Research Director, Program on Institutional Investors
Lecturer on Law
Scott Hirst's research seeks to explain phenomena in corporate law, securities regulation, and related areas, and to inform policy making on these subjects. His work combines empirical methods and conceptual analyses from finance, accounting, and economics, with close attention to the institutional environment within which corporations and investors make decisions.
His recent scholarship has appeared or is forthcoming in The Yale Journal on Regulation, The Harvard Business Law Review, The Journal of Corporation Law and The Journal of Economic Perspectives, and has been relied upon by the Securities and Exchange Commission in its rulemaking, and discussed in the Wall Street Journal, among other places.
Scott serves as the Research Director of the Harvard Law School Program on Institutional Investors and a Lecturer on Law, teaching the Corporate and Capital Markets Law and Policy class.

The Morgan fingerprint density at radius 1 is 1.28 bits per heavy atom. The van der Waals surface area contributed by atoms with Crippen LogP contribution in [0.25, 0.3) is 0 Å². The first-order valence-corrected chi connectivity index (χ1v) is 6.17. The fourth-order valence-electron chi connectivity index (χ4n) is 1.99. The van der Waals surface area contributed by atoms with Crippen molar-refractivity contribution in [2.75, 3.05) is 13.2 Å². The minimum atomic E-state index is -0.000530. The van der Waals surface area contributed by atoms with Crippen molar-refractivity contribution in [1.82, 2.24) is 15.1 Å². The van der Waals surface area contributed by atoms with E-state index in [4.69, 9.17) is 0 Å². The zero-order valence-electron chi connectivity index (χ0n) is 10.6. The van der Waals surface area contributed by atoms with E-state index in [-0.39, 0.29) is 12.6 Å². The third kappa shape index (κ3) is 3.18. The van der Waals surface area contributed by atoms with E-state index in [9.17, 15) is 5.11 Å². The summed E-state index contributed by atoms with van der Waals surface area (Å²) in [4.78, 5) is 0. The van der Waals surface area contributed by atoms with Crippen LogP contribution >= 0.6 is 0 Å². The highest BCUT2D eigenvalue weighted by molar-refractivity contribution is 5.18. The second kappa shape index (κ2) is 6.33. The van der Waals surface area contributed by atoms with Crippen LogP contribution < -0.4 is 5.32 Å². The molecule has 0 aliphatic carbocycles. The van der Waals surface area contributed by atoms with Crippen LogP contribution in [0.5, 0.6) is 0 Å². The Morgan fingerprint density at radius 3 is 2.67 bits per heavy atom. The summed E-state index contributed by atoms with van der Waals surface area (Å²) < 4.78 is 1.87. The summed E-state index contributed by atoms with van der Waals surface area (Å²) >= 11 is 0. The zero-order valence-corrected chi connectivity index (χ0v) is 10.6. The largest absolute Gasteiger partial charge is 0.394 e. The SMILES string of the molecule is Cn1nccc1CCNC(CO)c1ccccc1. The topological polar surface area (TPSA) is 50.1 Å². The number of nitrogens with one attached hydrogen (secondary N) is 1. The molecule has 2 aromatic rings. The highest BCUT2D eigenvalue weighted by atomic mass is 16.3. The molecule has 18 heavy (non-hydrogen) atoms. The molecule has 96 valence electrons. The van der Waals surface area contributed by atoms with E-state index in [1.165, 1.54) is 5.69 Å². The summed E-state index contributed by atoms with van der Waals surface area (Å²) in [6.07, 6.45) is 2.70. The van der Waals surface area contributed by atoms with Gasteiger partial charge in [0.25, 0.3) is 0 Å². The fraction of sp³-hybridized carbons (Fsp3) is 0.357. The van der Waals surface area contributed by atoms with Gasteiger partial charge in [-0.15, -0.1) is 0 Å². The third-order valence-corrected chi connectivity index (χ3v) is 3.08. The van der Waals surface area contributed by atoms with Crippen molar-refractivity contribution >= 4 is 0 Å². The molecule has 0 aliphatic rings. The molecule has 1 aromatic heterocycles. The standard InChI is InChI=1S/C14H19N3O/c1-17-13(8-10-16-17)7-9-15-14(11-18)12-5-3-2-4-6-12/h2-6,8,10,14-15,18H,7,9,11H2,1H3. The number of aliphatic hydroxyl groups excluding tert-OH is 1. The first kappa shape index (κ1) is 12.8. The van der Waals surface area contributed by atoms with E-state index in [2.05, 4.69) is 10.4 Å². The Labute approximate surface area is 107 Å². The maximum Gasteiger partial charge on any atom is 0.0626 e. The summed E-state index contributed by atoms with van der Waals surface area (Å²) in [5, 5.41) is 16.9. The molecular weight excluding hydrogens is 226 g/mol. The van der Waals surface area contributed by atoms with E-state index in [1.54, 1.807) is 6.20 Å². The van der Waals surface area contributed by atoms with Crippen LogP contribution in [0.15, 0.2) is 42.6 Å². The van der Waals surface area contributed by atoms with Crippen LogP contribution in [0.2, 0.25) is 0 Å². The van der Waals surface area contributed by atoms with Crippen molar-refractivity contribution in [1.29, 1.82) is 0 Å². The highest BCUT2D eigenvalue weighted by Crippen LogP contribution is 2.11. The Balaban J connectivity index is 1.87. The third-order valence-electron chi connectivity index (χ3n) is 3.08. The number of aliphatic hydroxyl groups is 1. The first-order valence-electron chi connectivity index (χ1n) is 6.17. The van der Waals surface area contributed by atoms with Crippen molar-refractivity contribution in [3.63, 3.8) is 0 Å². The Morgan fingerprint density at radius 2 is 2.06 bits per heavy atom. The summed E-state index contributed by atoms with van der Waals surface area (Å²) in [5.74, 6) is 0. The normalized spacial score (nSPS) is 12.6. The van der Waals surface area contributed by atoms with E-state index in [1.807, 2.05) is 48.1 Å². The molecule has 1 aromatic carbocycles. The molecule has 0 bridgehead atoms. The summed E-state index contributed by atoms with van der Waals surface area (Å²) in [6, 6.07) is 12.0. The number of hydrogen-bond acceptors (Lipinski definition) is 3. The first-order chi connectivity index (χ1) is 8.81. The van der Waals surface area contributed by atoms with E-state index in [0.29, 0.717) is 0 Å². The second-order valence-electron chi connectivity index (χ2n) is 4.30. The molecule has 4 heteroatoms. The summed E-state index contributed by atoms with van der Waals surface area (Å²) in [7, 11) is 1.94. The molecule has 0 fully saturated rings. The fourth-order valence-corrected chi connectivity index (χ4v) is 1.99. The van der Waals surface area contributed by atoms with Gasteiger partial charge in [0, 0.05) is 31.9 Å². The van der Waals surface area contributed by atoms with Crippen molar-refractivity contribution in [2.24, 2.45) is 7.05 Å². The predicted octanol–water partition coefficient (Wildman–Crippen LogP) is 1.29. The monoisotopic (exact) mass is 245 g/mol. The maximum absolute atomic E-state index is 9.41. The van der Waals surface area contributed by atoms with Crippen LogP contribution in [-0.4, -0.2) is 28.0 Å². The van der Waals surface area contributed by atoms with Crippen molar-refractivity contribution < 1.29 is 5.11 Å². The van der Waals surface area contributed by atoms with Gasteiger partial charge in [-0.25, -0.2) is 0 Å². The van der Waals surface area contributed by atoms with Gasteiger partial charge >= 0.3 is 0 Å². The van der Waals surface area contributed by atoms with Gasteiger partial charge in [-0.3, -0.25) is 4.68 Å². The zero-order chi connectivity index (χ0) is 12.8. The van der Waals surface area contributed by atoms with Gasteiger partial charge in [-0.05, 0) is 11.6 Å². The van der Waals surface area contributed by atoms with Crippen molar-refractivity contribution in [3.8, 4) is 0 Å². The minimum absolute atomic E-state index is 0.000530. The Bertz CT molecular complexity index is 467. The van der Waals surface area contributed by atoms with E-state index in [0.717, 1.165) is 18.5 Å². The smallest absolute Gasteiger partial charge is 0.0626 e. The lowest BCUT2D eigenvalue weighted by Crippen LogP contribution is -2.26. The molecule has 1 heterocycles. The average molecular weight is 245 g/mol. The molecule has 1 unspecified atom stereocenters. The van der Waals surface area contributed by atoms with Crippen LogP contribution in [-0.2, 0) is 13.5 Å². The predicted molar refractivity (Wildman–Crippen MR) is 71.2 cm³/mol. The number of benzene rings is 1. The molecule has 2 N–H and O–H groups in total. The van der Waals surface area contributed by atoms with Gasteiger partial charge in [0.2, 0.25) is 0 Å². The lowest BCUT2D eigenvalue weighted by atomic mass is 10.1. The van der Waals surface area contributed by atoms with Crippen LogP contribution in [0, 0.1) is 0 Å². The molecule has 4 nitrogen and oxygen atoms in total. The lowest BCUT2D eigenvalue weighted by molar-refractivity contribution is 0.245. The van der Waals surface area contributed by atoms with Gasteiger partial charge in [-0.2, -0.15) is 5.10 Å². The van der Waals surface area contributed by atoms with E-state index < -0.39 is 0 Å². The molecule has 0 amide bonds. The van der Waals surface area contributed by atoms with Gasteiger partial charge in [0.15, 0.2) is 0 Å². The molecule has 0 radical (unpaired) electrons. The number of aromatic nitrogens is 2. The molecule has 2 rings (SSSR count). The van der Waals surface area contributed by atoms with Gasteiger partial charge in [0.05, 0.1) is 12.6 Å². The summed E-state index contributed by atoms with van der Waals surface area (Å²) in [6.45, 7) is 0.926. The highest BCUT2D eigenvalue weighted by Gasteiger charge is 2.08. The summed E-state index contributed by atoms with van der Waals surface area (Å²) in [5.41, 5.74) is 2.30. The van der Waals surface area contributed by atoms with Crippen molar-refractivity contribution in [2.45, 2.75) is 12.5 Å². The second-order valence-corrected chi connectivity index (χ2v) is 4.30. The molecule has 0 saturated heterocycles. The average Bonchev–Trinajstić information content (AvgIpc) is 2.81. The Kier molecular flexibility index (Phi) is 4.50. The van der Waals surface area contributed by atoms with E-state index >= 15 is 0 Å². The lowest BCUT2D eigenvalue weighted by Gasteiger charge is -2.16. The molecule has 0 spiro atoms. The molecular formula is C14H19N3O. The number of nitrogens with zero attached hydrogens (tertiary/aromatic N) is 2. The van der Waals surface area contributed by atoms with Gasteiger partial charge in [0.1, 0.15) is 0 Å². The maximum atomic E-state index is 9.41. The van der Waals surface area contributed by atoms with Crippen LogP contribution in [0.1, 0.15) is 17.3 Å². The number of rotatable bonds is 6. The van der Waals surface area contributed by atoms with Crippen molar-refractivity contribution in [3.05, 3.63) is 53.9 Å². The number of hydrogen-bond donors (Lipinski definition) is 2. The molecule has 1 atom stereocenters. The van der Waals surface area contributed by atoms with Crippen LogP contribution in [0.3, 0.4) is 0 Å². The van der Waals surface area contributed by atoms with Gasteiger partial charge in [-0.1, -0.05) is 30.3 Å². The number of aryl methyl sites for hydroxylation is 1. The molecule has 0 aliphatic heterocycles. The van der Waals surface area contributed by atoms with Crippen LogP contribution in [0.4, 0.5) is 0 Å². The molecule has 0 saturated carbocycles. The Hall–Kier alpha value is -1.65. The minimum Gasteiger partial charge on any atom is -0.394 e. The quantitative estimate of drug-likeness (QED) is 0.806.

Before joining Harvard Law School, Scott practiced for seven years in the mergers and acquisitions group of Shearman & Sterling LLP in New York. He subsequently co-founded and served as the Associate Director of the Shareholder Rights Project.
Scott received Doctor of Juridical Science (SJD) and Master of Laws (LLM) degrees from Harvard Law School, where he was a Considine Fellow in Corporate Governance and was awarded the John M. Olin Prize in Law & Economics and the Victor Brudney Prize for Corporate Governance. His doctoral dissertation considered distortions in shareholder voting, both analytically and empirically.
Scott also received Bachelor of Laws and Bachelor of Commerce degrees, each with University Medals and First Class Honors, from the University of Queensland in Brisbane, Australia, with an empirical finance and accounting dissertation on corporate control transactions.